Chael Sonnen hypnotized during secret therapy sessions with sports psychologist

When I snap my fingers, you will see a picture of Chael Sonnen by Mark J. Rebilas via US PRESSWIRE. (snap)

Chael Sonnen is one of the most polarizing figures in mixed martial arts (MMA) today. With his quick wit, razor-sharp tongue and knack for selling a fight, or just simply telling it like it is, Chael has transformed himself into one of the most talked about fighters in the sport.

When not bashing Ultimate Fighting Championship (UFC) Middleweight Champion Anderson Silva and his relevance to MMA, Sonnen entertains fans and media alike with his wrestling-style promos and stand-up comedy when answering most of the questions aimed at the "American Gangster."

So when the number one 185-pound contender gives an interview or makes an appearance, be it on a radio show, press conference or nationally televised program, fans tune in, ready to be entertained with cleverly expressed sound bytes.

Ahead of his highly-anticipated rematch against "The Spider," which is set to go down on July 7, 2012 at UFC 148 in Las Vegas, Nevada, Sonnen made an appearance on Joe Rogan's podcast, "The Joe Rogan Experience."

During his time spent with Rogan, a very honest Sonnen strayed away from his usual comedic punch lines and revealed a "secret" he says he's been carrying with him for some time and showed a rather different side of the rabble rousing republican.

The secret, says Sonnen, is the reason why he went from a talented top 10 level fighter, to the number one middleweight contender you see today.

Make the jump to see for yourself:

"For me, I had a fight with Yushin Okami who was ranked number two in the world and I was one of those guys that was kind of looked at in the top 10. That was right before I fought Nate Marquardt and it gave me a lot of confidence, but here is what happened Joe. I have never lost a round of fighting, and when I say that, sometimes a guy will laugh because I have lost fights. But, I've never lost a round. I've never had a fight where a judge ever scored a round against me until my last match with Bisping. At the point of your story, though, I sit down one day, and I'm on Sherdog.com, and I'm looking at my record. I've won every round I have ever fought. I've never been in a tough fight. I've never had stitches, I've never broken anything, I have dominated everybody and I've lost eight fights, and I've lost all of them by submission and I've lost all of them in the second round. And I'm staring at that on the computer and I'm staring at these numbers like a CEO would his spreadsheet. And I'm saying, 'There is something going on here and it's not physical. There is something going on that I can dominate eight minutes of a fight, seven minutes of a fight, nine minutes of a fight and find a way out time after time after time in the same round with the same move.' So, I went and got help. I went and got professional help and I sought out a doctor, Ed Versteeg. I hate talking about this because this was a real secret. This was a real turning point for me was when I went in, worked on sports psychology and got hypnotized. I was never the same. I was never the same in practice, my attitude was different. Controlling my diet, being discipline, falling asleep, the way I approached battle, the way I approached the second round. Everything changed, and it changed to the point where, I hate to say what I just said and now it's too late because I felt like it was my secret. I discovered something and I don't want other people to know. I will write about it someday in a book, I will talk about it you know, when I'm retired , but I'm not going to tell anybody because it's competitive edge. So when I started seeing a sports psychologist and I finally came clean, it's like being an alcoholic, before you can get help, you have to admit you have a problem. When I finally admitted I got a problem, when I finally said, it, when I finally could acknowledge it and look somebody in the eye and tell them this is what's going on, I'm finding a way to lose as opposed to win. I work harder than these guys. I been at this longer, I know how to stop submissions, I'm finding my way into them, I'm finding a way out and that's what's happening. I had to acknowledge that and once I did it, I never lost again. I lost to Paulo which was the controversial one and then I lost to Anderson after dominating him, I've never been beat since I saw this doctor."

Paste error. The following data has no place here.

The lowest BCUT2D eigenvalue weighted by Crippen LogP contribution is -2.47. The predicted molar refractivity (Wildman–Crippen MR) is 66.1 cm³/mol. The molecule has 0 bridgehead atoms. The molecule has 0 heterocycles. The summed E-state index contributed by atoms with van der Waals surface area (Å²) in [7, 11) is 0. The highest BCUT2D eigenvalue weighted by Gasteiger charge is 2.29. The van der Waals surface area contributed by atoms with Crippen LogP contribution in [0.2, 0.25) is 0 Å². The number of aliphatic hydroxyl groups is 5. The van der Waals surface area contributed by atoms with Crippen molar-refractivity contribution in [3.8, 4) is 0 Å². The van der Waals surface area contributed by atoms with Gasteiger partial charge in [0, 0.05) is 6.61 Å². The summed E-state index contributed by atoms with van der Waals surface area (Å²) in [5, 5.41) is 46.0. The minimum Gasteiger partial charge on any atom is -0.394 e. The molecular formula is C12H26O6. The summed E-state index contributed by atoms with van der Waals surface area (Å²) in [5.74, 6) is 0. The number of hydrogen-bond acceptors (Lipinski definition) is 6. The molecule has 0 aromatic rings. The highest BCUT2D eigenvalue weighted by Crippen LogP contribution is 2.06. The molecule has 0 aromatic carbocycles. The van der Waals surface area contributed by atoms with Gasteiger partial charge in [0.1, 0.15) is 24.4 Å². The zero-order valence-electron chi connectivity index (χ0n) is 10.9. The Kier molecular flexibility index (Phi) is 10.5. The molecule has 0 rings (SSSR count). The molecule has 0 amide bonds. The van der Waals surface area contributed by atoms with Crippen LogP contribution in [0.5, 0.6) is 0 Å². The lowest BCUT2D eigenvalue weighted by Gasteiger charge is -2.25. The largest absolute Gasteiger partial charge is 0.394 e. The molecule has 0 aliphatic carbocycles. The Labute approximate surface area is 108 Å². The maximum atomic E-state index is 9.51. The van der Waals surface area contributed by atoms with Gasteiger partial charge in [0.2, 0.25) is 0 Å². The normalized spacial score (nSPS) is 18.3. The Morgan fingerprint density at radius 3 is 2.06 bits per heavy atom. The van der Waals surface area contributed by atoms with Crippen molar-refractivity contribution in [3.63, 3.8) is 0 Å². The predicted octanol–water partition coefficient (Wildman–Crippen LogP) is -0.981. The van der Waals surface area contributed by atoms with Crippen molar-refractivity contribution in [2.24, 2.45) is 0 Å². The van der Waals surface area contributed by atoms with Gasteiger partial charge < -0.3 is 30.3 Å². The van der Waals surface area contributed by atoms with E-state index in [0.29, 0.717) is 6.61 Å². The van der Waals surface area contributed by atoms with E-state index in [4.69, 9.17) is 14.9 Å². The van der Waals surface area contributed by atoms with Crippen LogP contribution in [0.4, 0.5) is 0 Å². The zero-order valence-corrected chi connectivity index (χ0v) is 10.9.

It's rather refreshing to see that such a shadowing figure in MMA can indeed show vulnerability. He is, after all, just a human, and despite his never-ending quips, he is not afraid to be up front and honest about such a well kept secret.

After apparently figuring out the source to his past issues, Sonnen has been on a roll and will have yet another chance to prove to himself (and to the world) that he indeed is the number one middleweight on the planet by defeating the man who has been occupying his mind for the last couple of years in "Sin City."

But will it all pay off when he faces off against his arch-nemesis on Fourth of July weekend? Or will Silva prove that he has what it takes to defeat the powerful wrestling stalwart one more time?

Opinions, please.

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